A Critical Review of the Article "Interventions Within the Scope of Occupational Therapy Practice to Improve Motor Performance for Children Ages 0–5 years: A Systematic Review"

A critically appraised review of the article: "Interventions Within the Scope of Occupational Therapy Practice to Improve Motor Performance for Children Ages 0–5 years: A Systematic Review" 


Tanner, K., Schmidt, E., Martin, K., & Bassi, M. (2020). Interventions Within the Scope of Occupational Therapy Practice to Improve Motor Performance for Children ages 0–5 years: A Systematic Review. American Journal of Occupational Therapy, 74, 7402180060. https://doi.org/10.5014/ajot.2020.039644


Introduction: Occupational therapy practitioners (OTs) who work with children ages 0-5 years of age do so across many settings, and as such, incorporate various interventions to help improve their participation in daily routines. A systematic review focused on interventions designed to promote motor development and prevent delay in children was conducted, and the intention was to update OT’s practice guidelines. This review includes literature published in English between January 2010 and March 2017.  Information gleaned  from this review can inform OTs use of evidence-based interventions that are within their scope of practice. 


Methods/Outcome Measures: A literature search was conducted using MEDLINE, PsycINFO, CINAHL, OTseeker, ERIC, and Cochrane databases. Search terms were broad to capture a variety of interventions. Inclusion criteria included articles: 1) published in English between January 2010 and March 2017, 2) studied interventions addressing motor skills, 3) fell within OT’s scope of practice, as defined by the American Occupational Therapy Association (AOTA), and 4) contained a Level 1, II, or III design as defined by the AOTA. Data were extracted from included articles using AOTA’s guidelines for systematic reviews. The authors extracted data on the level of evidence, quality, and statistical significance using standardized forms from the AOTA. The quality of each article was appraised using the Cochrane Collaboration’s Tool and Assessment of Multiple Systemic Interventions.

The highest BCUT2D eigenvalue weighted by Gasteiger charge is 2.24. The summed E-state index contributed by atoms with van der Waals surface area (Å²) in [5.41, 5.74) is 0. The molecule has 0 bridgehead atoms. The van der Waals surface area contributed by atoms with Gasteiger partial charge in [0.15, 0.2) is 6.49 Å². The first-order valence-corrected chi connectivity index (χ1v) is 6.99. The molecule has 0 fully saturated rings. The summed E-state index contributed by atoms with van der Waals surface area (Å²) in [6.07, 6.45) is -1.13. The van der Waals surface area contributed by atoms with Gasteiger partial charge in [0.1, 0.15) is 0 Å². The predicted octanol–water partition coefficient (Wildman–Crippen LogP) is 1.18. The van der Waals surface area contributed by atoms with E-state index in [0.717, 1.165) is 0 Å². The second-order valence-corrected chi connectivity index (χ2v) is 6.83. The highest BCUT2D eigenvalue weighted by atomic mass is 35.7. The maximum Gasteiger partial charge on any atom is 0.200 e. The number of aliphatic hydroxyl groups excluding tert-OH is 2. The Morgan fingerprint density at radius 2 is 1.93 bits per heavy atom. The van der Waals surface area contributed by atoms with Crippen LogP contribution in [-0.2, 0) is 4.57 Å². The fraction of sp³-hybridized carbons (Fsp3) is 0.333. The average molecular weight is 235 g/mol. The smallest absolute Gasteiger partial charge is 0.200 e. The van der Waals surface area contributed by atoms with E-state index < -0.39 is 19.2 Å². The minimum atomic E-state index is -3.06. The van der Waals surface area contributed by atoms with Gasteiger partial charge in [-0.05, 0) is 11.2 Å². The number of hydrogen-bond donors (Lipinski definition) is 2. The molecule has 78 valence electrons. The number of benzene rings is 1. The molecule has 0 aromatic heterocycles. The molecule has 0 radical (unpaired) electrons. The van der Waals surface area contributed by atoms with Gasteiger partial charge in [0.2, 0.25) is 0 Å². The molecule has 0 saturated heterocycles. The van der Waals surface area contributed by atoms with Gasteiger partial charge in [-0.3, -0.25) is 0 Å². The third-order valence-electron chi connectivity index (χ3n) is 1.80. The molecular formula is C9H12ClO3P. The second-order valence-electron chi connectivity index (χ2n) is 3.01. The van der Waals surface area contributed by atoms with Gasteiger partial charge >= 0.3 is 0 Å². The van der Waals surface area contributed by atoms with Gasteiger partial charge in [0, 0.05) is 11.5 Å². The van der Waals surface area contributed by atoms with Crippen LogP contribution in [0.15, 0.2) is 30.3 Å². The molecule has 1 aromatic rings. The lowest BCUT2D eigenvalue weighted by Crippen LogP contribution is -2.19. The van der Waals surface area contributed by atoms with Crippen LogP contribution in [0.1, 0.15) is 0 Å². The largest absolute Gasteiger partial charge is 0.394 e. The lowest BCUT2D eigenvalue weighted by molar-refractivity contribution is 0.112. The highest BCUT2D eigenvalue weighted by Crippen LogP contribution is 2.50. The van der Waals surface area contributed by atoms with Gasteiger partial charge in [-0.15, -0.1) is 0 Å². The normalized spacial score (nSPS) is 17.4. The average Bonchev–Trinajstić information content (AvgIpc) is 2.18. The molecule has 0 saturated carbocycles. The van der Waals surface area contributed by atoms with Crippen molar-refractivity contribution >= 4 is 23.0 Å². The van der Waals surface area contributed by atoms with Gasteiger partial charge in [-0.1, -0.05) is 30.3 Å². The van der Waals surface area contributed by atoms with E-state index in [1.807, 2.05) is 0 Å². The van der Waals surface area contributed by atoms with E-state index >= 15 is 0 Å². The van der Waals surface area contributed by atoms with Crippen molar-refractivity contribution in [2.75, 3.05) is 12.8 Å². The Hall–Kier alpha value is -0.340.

Results: A total of 56 studies were included in this systematic review. Results were divided into three areas of intervention: early intervention (EI) 0-3 years; preschool children 3-5 years; and children 0-5 years with or at-risk for Cerebral Palsy (CP).  Each area represented multiple intervention strategies, including but not limited to home-based parent coaching, massage, video games, sensory-based therapy, and constraint-induced movement therapy. For children with CP, hippotherapy plus conventional physical therapy (PT) was examined and demonstrated significant increases in motor function (p


Limitations: Several limitations of this systematic review exist that warrant attention. Only articles published in English were included. No qualitative, descriptive, expert opinion, or case series designs were included. Many included articles did not describe blinding. And lastly, the majority of articles incorporated a variety of outcome measures, with few presenting long-term findings. These factors limit the generalizability of reported findings. Additionally, the focus of this systematic review was on the statistical significance of the interventions, not their clinical significance. 


Critique: The study’s intention was to update OT’s practice guidelines. However, the volume of information gathered was cumbersome, as there was a wide range of intervention and outcome measures reported across the included studies. Therefore, drawing conclusions for best practice may be difficult. With the increase in recent publications describing the use of equine movement by PT, OT, and speech language pathology, it was surprising that only one study was included in the systematic review that demonstrated the effectiveness of utilizing hippotherapy as a treatment tool.


Clinical Bottom Line: There are a variety of interventions within the scope of OT practice that have a positive impact on children with, or at-risk for developmental delays. This systematic review included one study focused on hippotherapy that demonstrated moderate strength of evidence for use of the treatment tool to improve gross motor function in children 0-5 years of age with or at-risk for CP.

 
Share this post:

Comments on "A Critical Review of the Article "Interventions Within the Scope of Occupational Therapy Practice to Improve Motor Performance for Children Ages 0–5 years: A Systematic Review""

Comments 0-500 of 0

Please login to comment